By David L. Phillips
Thursday, January 13, 2022/
“Rules are rules”, said Australia’s Prime Minister Scott Morrison about the so-called Djokovic affair. Whatever you think of Mr. Morrison and his draconian immigration policies, Novak Djokovic should be deported from Australia for violating the law. He deserves scorn for knowingly exposing youth to the COVID-19 virus. Djokovic showed he is a Serbian nationalist by turning his immigration status into a political spectacle.
Novak Djokovic knew he was skirting the rules when he boarded a flight from Dubai to Melbourne on January 7. He lied on his immigration form, claiming he had not traveled internationally in 14 days. He knew his exemption from Tennis Australia had no legal weight with Australia’s government, yet he thought himself to be above the rules. Djokovic was found to have the virus on December 16. A renowned virus and vaccine skeptic, Djokovic ignored COVID-19 protocols and risked the health of others by attending a panel discussion in Belgrade on the 16th, during which a postal stamp was unveiled in his honor. Djokovic declared, [“It’s] an honor to receive my very own Serbian stamp. Thank you to my generous country for this rare gift!” He attended an event at the Novak Tennis Center in Belgrade the next day where he presented trophies to young Serbian tennis players. He did not wear a mask and was photographed hugging Serbian youth in violation of social distancing protocols.He also attended a photo shoot with the French newspaper, L’Equipe, in Belgrade on December 18, posing with the Champion of Champions trophy, which recognizes the outstanding sportsperson of the year.
In addition, Djokovic was filmed playing street tennis in Belgrade over the Christmas period. He subsequently visited a tennis academy in Spain and was photographed meeting fans. Serbian COVID-19 regulations require a 14-day self-isolation period after testing positive.Djokovic’s Australian travel entry form included a false declaration, stating that he had not traveled anywhere internationally during the 14 days before his arrival. He was apprehended at the border.Djokovic appealed the decision, which was his right. He could have quietly let his appeal proceed. However, he turned the issue into a nationalist spectacle. Serbia’s president Aleksandar Vucic said Australia’s treatment of Djokovic was “harassment.” Djokovic’s father, Srdjan, told a Serbian radio station his son was being held captive” by Australian officials. He alleged that his son was the victim of “a political agenda” aimed at “stomping on Serbia.” Djokovic’s mother, Dijana, said he was being scapegoated: “Our Novak, our pride. Novak is Serbia, and Serbia is Novak.”The Djokovic affair reveals the ugly face of Serbian nationalism. Politicizing his trip was totally unnecessary. Nationalism has no place when dealing with a global pandemic that knows no borders. COVID-19 is an indiscriminate killer.Serbia and the Djokovic family are in denial about COVID-19, as well as Serbia’s crimes against humanity. Serbia refuses to accept responsibility for the mass murder of Muslims in Bosnia, Catholics in Croatia, and ethnic Albanians in Kosovo. The Djokovic family originally comes from Kosovo, yet no family member has ever uttered a word of regret about the murder of 10,000 Kosovo Albanians. Serbian identity is defined by victimization, which justifies the sense of entitlement of many Serbs. As a great tennis player, Djokovic is a role model. Yet, Djokovic perpetuates ignorance about Serbia’s war crimes through his silence. His recent actions show contempt for the international rules-based system. He thinks himself above the law. So did Serbian paramilitaries who murdered, raped and pillaged neighbors in the former Yugoslavia.Djokovic should be deported from Australia. Other countries hosting tennis tournaments should also enforce their immigration laws and, as necessary, ban Djokovic’s participation. The Djokovic affair exposes the tennis star’s sense of impunity and disdain for rules. His behavior is contemptible and deserves to be disciplined.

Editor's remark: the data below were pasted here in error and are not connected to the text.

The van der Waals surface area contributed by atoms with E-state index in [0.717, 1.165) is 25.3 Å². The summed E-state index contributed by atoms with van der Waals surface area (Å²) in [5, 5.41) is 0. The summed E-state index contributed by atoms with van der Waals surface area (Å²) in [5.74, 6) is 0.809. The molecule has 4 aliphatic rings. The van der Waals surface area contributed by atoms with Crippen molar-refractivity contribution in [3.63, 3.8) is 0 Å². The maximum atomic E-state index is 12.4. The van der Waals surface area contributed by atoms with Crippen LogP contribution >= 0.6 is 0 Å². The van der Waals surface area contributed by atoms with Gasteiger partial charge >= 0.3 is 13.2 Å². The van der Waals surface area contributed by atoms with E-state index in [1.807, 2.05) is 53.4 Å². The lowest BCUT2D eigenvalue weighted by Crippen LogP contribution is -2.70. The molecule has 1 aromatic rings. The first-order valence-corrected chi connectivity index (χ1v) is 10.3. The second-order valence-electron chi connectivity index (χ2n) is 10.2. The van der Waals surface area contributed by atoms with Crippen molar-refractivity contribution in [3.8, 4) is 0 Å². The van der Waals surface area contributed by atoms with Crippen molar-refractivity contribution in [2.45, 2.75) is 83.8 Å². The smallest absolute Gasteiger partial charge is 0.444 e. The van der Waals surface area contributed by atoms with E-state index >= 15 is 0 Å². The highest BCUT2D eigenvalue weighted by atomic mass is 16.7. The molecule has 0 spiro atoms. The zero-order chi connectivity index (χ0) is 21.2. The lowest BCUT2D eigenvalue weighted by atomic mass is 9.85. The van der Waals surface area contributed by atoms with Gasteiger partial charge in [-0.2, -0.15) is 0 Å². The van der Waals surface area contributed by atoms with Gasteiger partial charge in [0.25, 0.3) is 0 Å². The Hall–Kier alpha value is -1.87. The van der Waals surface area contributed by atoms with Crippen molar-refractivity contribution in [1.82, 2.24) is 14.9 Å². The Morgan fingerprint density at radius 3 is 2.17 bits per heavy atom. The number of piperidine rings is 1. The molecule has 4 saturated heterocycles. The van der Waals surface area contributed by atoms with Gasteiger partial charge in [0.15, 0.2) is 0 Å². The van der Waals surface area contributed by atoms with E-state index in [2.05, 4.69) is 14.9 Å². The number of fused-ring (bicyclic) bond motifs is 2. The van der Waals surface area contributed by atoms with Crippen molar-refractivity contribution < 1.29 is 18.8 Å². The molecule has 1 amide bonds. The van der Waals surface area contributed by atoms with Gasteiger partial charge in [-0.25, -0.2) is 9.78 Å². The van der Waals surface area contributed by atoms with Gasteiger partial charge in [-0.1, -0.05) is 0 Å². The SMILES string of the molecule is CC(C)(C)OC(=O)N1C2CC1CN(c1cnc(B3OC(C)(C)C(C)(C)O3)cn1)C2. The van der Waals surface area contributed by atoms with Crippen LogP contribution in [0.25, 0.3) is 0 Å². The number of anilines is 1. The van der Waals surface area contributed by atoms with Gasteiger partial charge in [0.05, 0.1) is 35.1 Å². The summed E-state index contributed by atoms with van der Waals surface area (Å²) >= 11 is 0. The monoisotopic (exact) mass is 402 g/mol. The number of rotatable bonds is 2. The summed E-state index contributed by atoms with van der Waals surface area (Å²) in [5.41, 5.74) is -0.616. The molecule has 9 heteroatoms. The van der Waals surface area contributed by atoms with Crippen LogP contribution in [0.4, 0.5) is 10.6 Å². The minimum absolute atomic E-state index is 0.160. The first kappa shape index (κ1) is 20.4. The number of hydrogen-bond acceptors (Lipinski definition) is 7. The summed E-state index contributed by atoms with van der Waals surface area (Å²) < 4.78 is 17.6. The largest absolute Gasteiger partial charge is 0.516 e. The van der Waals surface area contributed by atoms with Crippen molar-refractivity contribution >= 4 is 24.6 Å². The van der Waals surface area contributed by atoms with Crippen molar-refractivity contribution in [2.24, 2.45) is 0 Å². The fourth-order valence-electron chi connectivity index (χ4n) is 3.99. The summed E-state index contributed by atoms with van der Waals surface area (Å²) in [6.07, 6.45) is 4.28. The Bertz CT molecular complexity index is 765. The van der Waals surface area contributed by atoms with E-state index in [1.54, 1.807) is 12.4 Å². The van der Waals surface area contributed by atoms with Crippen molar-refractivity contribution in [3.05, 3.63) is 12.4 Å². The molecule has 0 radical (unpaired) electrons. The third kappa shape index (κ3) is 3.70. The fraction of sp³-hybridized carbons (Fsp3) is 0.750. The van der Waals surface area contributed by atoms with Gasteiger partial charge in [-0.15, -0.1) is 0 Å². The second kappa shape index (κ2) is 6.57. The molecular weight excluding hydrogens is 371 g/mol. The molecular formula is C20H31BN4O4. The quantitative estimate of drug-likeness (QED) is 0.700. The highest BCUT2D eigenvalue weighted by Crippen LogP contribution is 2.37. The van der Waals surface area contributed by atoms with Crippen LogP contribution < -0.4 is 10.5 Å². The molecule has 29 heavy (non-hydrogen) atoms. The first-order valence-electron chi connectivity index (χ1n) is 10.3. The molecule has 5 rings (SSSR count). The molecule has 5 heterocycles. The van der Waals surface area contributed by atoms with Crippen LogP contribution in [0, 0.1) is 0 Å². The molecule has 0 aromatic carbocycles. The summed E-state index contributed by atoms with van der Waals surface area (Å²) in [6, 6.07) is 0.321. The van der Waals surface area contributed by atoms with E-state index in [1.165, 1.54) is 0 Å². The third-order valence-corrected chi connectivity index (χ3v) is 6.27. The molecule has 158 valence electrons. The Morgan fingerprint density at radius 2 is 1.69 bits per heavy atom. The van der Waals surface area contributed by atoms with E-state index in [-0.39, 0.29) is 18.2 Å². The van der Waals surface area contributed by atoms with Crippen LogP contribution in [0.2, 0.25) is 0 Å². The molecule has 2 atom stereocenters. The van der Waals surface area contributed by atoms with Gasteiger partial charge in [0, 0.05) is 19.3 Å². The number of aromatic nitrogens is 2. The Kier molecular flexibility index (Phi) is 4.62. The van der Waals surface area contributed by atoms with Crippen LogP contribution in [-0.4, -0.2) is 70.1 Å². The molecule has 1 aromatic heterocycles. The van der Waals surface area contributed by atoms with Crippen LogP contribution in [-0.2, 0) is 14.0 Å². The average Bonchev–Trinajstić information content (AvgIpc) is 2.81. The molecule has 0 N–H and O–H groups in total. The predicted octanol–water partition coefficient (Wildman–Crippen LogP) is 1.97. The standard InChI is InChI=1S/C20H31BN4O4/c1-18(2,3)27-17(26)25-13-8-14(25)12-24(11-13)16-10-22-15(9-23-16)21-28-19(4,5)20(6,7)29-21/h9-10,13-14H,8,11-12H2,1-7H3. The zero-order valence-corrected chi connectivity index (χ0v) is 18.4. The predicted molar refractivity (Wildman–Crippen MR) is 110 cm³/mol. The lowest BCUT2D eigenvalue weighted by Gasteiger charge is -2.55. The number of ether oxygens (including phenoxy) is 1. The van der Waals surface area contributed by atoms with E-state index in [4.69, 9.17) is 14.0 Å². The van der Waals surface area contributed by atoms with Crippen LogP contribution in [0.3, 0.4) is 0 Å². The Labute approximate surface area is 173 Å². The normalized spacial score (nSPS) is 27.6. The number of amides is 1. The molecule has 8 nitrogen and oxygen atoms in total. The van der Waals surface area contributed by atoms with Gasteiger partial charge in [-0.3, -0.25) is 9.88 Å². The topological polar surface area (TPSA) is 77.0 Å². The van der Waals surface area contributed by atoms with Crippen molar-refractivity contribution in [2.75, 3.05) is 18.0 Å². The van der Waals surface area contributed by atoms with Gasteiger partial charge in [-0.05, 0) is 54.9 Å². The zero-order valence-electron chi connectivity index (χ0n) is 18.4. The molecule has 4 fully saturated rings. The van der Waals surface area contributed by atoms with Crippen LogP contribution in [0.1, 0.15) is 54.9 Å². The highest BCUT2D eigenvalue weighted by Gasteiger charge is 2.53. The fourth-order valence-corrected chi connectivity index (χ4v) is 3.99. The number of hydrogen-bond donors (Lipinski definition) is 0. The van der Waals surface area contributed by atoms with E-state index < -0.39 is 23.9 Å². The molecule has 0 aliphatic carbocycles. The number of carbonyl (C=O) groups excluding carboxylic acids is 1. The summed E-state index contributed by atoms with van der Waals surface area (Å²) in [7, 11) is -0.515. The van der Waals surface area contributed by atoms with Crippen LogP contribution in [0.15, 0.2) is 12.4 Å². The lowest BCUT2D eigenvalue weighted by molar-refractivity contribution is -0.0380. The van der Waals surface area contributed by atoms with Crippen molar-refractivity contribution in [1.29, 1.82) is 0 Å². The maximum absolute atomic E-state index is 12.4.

This article was originally published on the Institute for the Study of Human Rights on January 13, 2022
Mr. Phillips is Director of the Program on Peacebuilding and Human Rights at Columbia University. He served as a Senior Adviser and Foreign Affairs Expert at the US State Department during the Clinton, Bush and Obama administrations.